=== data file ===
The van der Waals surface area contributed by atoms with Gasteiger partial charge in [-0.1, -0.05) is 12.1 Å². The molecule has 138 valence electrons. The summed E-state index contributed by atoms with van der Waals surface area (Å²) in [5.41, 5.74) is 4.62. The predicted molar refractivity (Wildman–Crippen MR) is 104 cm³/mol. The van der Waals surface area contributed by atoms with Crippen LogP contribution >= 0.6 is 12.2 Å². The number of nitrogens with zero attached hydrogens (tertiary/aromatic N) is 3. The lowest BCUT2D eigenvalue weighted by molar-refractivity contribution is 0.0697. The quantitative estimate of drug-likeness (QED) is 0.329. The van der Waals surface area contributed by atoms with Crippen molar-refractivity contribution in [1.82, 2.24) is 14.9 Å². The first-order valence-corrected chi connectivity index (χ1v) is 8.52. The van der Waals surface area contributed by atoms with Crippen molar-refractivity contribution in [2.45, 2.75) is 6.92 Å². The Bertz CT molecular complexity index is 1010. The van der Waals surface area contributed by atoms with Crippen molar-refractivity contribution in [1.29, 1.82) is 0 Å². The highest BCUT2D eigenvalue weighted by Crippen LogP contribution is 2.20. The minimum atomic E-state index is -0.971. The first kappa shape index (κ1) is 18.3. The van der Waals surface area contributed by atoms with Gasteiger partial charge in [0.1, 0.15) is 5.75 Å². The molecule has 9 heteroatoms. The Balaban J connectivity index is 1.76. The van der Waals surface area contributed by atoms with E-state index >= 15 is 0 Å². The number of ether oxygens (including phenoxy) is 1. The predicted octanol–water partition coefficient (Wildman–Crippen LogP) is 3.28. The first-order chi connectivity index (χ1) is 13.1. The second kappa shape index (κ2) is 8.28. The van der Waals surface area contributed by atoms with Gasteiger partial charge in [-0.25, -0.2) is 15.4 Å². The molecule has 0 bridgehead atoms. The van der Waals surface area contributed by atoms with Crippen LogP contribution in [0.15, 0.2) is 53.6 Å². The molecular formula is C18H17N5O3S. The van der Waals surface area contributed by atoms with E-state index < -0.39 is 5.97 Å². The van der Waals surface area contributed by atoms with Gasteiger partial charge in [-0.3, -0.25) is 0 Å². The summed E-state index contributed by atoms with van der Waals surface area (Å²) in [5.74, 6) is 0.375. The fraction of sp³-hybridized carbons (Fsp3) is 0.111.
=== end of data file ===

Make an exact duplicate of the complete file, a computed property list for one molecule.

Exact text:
The van der Waals surface area contributed by atoms with Gasteiger partial charge in [-0.1, -0.05) is 12.1 Å². The molecule has 138 valence electrons. The summed E-state index contributed by atoms with van der Waals surface area (Å²) in [5.41, 5.74) is 4.62. The predicted molar refractivity (Wildman–Crippen MR) is 104 cm³/mol. The van der Waals surface area contributed by atoms with Crippen LogP contribution >= 0.6 is 12.2 Å². The number of nitrogens with zero attached hydrogens (tertiary/aromatic N) is 3. The lowest BCUT2D eigenvalue weighted by molar-refractivity contribution is 0.0697. The quantitative estimate of drug-likeness (QED) is 0.329. The van der Waals surface area contributed by atoms with Crippen molar-refractivity contribution in [1.82, 2.24) is 14.9 Å². The first-order valence-corrected chi connectivity index (χ1v) is 8.52. The van der Waals surface area contributed by atoms with Crippen molar-refractivity contribution in [2.45, 2.75) is 6.92 Å². The Bertz CT molecular complexity index is 1010. The van der Waals surface area contributed by atoms with Crippen molar-refractivity contribution in [1.29, 1.82) is 0 Å². The highest BCUT2D eigenvalue weighted by Crippen LogP contribution is 2.20. The minimum atomic E-state index is -0.971. The first kappa shape index (κ1) is 18.3. The van der Waals surface area contributed by atoms with Gasteiger partial charge in [0.1, 0.15) is 5.75 Å². The molecule has 9 heteroatoms. The Balaban J connectivity index is 1.76. The van der Waals surface area contributed by atoms with E-state index >= 15 is 0 Å². The number of ether oxygens (including phenoxy) is 1. The predicted octanol–water partition coefficient (Wildman–Crippen LogP) is 3.28. The first-order chi connectivity index (χ1) is 13.1. The second kappa shape index (κ2) is 8.28. The van der Waals surface area contributed by atoms with Gasteiger partial charge in [-0.25, -0.2) is 15.4 Å². The molecule has 0 bridgehead atoms. The van der Waals surface area contributed by atoms with Crippen LogP contribution in [0.15, 0.2) is 53.6 Å². The molecular formula is C18H17N5O3S. The van der Waals surface area contributed by atoms with E-state index < -0.39 is 5.97 Å². The van der Waals surface area contributed by atoms with Gasteiger partial charge in [-0.3, -0.25) is 0 Å². The summed E-state index contributed by atoms with van der Waals surface area (Å²) in [5.74, 6) is 0.375. The fraction of sp³-hybridized carbons (Fsp3) is 0.111.